Leitrim and Cork dominate forestry stakes, new figures show
New figures about the national forest estate show that the national forest estate is expanding and has now reached 11pc of the total land area.
Key findings of the third National Forest Inventory completed in 2017 show that Leitrim is the county with the highest percentage of forest cover (18.9pc), while Cork has the largest forest area (90,020 ha).
The national forest estate is still expanding and has now reached 11pc of the total land area, with a wide variety of forest types present. The total forest area has increased from 697,842 hectares (ha) in 2006 to 770,020 ha in 2017.
The increase in area is a result of afforestation and the inclusion of pre-existing forests for the first time during the third NFI cycle.
Over half (50.8pc) of forests are in public ownership and 378,663 ha (49.2pc) are in private ownership. The share of private forests in the national forest estate has increased by over 6pc since 2006.
Conifer species are the dominant species present, representing 71.2pc of the stocked forest area while broadleaved species accounted for 28.7pc of the area. The share of broadleaf species in the national forest estate has increased by 3pc between 2013 and 2017.
In general, the forest estate is young with nearly half (44.9%) of the stocked forest estate less than 20 years of age, the report states.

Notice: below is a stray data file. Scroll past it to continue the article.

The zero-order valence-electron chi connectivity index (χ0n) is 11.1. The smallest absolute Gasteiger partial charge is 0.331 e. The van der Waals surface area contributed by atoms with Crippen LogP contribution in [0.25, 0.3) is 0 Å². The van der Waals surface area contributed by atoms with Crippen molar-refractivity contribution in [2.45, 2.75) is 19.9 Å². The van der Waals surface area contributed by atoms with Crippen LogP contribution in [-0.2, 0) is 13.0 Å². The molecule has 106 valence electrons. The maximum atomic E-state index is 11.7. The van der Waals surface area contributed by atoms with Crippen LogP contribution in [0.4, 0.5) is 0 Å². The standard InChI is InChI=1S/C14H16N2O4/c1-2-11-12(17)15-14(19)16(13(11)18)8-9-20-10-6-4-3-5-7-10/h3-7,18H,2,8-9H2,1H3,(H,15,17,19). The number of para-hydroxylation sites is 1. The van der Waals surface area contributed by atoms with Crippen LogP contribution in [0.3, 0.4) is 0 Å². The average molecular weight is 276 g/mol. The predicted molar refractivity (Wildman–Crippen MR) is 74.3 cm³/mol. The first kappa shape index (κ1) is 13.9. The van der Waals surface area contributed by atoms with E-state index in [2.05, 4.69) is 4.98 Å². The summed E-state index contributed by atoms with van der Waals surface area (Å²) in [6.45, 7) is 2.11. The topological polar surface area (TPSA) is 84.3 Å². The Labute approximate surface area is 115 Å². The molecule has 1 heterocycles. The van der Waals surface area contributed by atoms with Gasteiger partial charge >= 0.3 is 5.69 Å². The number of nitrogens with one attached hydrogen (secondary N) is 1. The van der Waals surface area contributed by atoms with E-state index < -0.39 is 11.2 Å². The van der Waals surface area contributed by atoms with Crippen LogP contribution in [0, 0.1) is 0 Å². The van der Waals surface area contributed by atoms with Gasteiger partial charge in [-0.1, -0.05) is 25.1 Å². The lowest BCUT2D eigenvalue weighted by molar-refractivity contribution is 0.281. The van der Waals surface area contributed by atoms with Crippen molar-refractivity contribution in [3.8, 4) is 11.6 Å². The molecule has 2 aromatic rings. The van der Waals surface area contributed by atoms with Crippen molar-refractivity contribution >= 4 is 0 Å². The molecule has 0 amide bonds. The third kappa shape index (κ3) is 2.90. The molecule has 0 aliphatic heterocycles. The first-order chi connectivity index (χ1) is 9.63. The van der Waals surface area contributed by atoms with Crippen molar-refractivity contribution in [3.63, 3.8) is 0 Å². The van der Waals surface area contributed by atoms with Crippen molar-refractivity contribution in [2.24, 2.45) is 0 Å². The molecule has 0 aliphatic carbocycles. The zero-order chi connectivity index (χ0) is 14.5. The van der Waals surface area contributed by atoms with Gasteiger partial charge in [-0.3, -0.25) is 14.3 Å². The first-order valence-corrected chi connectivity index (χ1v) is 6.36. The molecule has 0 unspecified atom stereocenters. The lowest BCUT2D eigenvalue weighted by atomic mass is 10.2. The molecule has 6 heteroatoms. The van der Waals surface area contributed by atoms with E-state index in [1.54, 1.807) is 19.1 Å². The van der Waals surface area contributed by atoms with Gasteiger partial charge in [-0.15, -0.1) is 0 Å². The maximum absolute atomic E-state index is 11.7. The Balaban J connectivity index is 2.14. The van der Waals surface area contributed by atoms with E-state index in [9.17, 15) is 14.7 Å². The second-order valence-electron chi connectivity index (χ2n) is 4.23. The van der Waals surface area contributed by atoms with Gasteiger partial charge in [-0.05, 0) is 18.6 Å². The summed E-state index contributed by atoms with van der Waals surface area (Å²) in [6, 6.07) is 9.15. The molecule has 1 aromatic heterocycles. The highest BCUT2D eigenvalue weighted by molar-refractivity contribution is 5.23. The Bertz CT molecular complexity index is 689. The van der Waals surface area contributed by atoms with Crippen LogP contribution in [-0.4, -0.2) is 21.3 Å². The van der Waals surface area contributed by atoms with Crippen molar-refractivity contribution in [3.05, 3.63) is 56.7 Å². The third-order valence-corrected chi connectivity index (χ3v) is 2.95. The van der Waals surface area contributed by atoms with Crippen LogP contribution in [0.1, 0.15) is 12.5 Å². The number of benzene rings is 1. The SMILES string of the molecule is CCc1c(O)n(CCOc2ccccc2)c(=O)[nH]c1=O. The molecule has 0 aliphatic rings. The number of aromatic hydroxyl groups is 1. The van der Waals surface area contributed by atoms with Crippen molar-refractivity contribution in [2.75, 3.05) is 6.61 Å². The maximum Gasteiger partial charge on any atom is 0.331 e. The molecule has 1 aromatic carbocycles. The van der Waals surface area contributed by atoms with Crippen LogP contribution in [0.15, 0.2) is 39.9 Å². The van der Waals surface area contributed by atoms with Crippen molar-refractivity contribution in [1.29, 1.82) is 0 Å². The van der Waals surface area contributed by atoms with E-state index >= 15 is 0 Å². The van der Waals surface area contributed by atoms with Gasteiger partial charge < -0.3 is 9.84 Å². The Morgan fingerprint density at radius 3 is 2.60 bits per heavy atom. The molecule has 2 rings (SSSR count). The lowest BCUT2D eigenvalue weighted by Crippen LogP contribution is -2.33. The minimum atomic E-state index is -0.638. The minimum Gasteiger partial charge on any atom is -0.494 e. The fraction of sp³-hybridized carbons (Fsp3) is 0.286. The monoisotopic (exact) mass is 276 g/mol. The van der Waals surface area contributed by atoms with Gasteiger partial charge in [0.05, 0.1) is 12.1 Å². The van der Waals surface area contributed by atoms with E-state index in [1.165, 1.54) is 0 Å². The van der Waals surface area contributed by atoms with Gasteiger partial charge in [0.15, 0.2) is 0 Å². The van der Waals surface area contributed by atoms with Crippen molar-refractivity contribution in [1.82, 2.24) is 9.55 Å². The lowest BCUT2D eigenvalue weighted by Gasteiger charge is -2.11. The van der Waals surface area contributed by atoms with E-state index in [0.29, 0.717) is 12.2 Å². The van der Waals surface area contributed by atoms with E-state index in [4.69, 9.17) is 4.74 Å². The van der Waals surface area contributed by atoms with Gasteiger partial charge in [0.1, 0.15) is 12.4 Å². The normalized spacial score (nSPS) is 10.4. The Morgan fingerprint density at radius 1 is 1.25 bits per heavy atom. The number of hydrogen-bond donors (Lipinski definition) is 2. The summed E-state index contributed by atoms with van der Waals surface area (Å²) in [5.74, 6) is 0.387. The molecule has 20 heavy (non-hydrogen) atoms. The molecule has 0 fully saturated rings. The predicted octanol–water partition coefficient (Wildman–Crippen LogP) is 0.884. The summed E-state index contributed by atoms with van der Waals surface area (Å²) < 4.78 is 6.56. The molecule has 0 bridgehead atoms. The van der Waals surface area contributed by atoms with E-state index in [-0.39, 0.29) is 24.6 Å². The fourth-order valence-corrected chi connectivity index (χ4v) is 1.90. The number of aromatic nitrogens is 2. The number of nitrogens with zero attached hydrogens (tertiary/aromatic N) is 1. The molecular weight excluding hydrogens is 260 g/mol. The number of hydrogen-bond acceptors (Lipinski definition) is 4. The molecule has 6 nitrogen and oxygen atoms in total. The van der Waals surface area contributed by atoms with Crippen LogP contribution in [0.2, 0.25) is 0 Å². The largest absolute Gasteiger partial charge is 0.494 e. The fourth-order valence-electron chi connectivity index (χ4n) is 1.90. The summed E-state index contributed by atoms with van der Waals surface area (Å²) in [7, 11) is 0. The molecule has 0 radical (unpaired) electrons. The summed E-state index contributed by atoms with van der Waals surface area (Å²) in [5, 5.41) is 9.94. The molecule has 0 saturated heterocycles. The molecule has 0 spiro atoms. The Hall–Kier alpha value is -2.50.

The total growing stock volume of Irish forests is estimated to be over 116 million m³, an increase of over 19 million m³ on 2012. Gross mean annual volume increment between 2013 and 2017 was 8.4 million m³ per year, while the mean annual standing volume felled within this period was 4.9 million m3 per year.
Since 2013, 36,447 ha of forest were thinned for the first time. Overall, the area thinned and clearfelled between 2013 and 2017 increased by 11pc and 17pc, respectively, which is a positive trend for wood mobilisation.
It also said that the national forest estate is an important and expanding sink for carbon, at 312m tonnes. Based on the NFI data, Ireland’s forests have removed an average of 3.8 Mt of carbon dioxide equivalents per year from the atmosphere over the period 2007 to 2016.
This carbon resource has proven to be of pivotal significance in Ireland achieving its Kyoto target under the first commitment period of 2008-2012, it says.
There is an important biodiversity resource within Irish forests, with many non-tree plant species and lichens frequent across the forest estate. Large quantities of deadwood are present within the forest, with over 10.4 million m3 of deadwood present.
Overall, the forest estate appears healthy. While nearly half (44.1pc) of stocked forest areas displayed signs of forest damage present, the severity of the damage was low.
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